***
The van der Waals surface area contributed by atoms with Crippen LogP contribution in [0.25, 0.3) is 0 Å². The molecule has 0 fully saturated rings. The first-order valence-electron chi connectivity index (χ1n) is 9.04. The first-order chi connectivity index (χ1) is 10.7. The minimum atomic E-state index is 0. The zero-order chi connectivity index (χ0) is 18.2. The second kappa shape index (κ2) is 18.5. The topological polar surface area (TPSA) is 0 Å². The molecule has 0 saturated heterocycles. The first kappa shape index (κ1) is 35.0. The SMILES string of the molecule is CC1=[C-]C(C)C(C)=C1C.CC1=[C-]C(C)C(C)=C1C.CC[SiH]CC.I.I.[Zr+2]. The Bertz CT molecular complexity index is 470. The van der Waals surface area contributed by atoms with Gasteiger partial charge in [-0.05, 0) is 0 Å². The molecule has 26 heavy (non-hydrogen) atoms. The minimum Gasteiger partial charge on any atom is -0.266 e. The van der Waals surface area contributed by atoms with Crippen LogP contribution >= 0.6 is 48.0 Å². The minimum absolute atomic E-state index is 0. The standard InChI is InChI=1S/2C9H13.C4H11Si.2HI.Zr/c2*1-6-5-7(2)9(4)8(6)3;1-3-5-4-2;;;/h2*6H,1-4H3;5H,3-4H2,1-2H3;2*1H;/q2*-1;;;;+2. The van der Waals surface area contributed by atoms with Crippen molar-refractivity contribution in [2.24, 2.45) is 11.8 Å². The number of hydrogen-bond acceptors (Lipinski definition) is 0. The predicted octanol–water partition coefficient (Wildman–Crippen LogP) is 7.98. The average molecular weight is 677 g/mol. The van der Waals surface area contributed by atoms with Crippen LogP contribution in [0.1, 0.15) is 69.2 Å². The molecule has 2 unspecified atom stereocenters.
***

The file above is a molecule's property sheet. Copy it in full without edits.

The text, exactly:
The van der Waals surface area contributed by atoms with Crippen LogP contribution in [0.25, 0.3) is 0 Å². The molecule has 0 fully saturated rings. The first-order valence-electron chi connectivity index (χ1n) is 9.04. The first-order chi connectivity index (χ1) is 10.7. The minimum atomic E-state index is 0. The zero-order chi connectivity index (χ0) is 18.2. The second kappa shape index (κ2) is 18.5. The topological polar surface area (TPSA) is 0 Å². The molecule has 0 saturated heterocycles. The first kappa shape index (κ1) is 35.0. The SMILES string of the molecule is CC1=[C-]C(C)C(C)=C1C.CC1=[C-]C(C)C(C)=C1C.CC[SiH]CC.I.I.[Zr+2]. The Bertz CT molecular complexity index is 470. The van der Waals surface area contributed by atoms with Gasteiger partial charge in [-0.05, 0) is 0 Å². The molecule has 26 heavy (non-hydrogen) atoms. The minimum Gasteiger partial charge on any atom is -0.266 e. The van der Waals surface area contributed by atoms with Crippen LogP contribution >= 0.6 is 48.0 Å². The minimum absolute atomic E-state index is 0. The standard InChI is InChI=1S/2C9H13.C4H11Si.2HI.Zr/c2*1-6-5-7(2)9(4)8(6)3;1-3-5-4-2;;;/h2*6H,1-4H3;5H,3-4H2,1-2H3;2*1H;/q2*-1;;;;+2. The van der Waals surface area contributed by atoms with Crippen molar-refractivity contribution in [2.24, 2.45) is 11.8 Å². The number of hydrogen-bond acceptors (Lipinski definition) is 0. The predicted octanol–water partition coefficient (Wildman–Crippen LogP) is 7.98. The average molecular weight is 677 g/mol. The van der Waals surface area contributed by atoms with Crippen LogP contribution in [0.1, 0.15) is 69.2 Å². The molecule has 2 unspecified atom stereocenters.